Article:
Belgrade, April 5, 2016/ Independent Balkan News Agency
By Milos Mitrovic
The relations between Hungary and Serbia have reached their “historic peak” and Budapest “unreservedly” supports the European integration of Serbia, Hungarian Foreign Minister Peter Szijjártó said in Subotica today.
“Hungary will not allow any Brussels institution or EU member state to block Serbia in its European path. Serbia deserves the membership in the EU. This is the result of the Serbian government’s performance”, Szijjártó said in an obvious reaction to fresh tensions in the relations between Serbia and Croatia.
Miro Kovac, Croatian Foreign Minister, last week said that his country would insist that Serbia should change it’s law on war crimes processes – in terms that it should not judge to the nationals of other ex-Yugoslav republics – and improve the status of Croat minority. Otherwise, Croatia would block Serbia’s EU integration process.
“Certain conditions (of the Croatia) are impossible”, Serbian Prime Minister Aleksandar Vucic said on Monday evening. “They demand from us to give to Croatian minority one Member of Parliament. This is impossible regarding the figures. There are four times more Serbs in Croatia than Croats in Serbia despite the largest ethnic cleansing in Croatia after the World War II”, he went on. “I don’t have a problem with all the rights but you shouldn’t equate it with what is impossible”.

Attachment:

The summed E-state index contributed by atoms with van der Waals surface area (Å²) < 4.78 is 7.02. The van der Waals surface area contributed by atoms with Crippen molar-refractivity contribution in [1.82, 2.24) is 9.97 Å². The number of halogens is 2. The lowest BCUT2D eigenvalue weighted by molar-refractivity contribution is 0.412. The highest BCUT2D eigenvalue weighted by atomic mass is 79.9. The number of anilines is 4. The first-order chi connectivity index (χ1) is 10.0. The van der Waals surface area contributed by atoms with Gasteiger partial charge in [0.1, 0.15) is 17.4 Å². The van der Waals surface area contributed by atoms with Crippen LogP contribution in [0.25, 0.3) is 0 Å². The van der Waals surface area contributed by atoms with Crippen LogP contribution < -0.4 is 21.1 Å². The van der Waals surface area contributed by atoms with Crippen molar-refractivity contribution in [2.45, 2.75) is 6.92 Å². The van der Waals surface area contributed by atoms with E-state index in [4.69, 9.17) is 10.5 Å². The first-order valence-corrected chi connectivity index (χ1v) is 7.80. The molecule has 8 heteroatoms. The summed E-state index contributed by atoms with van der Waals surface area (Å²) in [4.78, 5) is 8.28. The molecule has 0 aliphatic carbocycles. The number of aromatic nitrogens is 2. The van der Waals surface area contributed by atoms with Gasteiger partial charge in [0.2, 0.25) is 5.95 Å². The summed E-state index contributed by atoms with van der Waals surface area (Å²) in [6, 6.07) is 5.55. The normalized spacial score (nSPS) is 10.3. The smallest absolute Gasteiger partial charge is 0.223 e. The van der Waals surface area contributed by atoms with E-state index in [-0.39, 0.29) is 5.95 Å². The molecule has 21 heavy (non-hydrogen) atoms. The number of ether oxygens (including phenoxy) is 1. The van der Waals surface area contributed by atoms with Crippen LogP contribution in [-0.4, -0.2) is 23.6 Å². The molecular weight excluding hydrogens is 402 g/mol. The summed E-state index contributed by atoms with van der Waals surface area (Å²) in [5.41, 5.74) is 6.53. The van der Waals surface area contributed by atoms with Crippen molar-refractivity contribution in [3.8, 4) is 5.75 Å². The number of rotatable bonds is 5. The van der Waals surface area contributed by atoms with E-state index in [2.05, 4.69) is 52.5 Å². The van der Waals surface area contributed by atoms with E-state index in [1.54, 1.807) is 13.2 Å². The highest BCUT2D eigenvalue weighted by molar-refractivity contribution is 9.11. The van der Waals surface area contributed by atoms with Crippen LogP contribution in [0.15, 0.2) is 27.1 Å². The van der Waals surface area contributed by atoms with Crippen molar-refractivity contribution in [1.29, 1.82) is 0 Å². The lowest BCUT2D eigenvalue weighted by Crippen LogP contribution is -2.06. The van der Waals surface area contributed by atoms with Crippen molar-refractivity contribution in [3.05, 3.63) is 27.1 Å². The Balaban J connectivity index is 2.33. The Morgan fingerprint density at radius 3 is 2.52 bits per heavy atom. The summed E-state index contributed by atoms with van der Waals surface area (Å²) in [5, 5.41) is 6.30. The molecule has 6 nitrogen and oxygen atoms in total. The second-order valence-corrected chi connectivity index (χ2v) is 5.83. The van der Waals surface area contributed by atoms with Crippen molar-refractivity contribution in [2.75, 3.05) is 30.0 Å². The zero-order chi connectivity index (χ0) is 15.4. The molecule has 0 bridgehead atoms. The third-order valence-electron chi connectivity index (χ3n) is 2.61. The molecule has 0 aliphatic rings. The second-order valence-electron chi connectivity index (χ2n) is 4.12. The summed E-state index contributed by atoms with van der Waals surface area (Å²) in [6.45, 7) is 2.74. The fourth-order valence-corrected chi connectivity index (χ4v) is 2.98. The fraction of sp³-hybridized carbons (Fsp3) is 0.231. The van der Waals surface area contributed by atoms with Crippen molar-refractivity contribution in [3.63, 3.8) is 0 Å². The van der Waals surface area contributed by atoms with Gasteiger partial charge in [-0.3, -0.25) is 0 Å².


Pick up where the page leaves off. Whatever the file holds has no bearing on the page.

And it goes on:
Considering war crimes processes, Vucic stressed that it is still unknown how many Serbs are on Croatian warrants and recalled that Montenegro recently extradited Serbian national to Croatia following “some secret indictment”.
“We are ready for resolving the problems through the dialogue, but we are not ready for any blackmails from Croatia especially taking into account that Croatia is far from being in position to teach Serbia on minority rights… In general, Croatia’s threats are senseless and I am certain it would not gain the support of any EU member state”, Serbian Foreign Minister Ivica Dacic said on Monday.
Photo: Peter Szijjártó and Ivica Dacic in Belgrade in 2015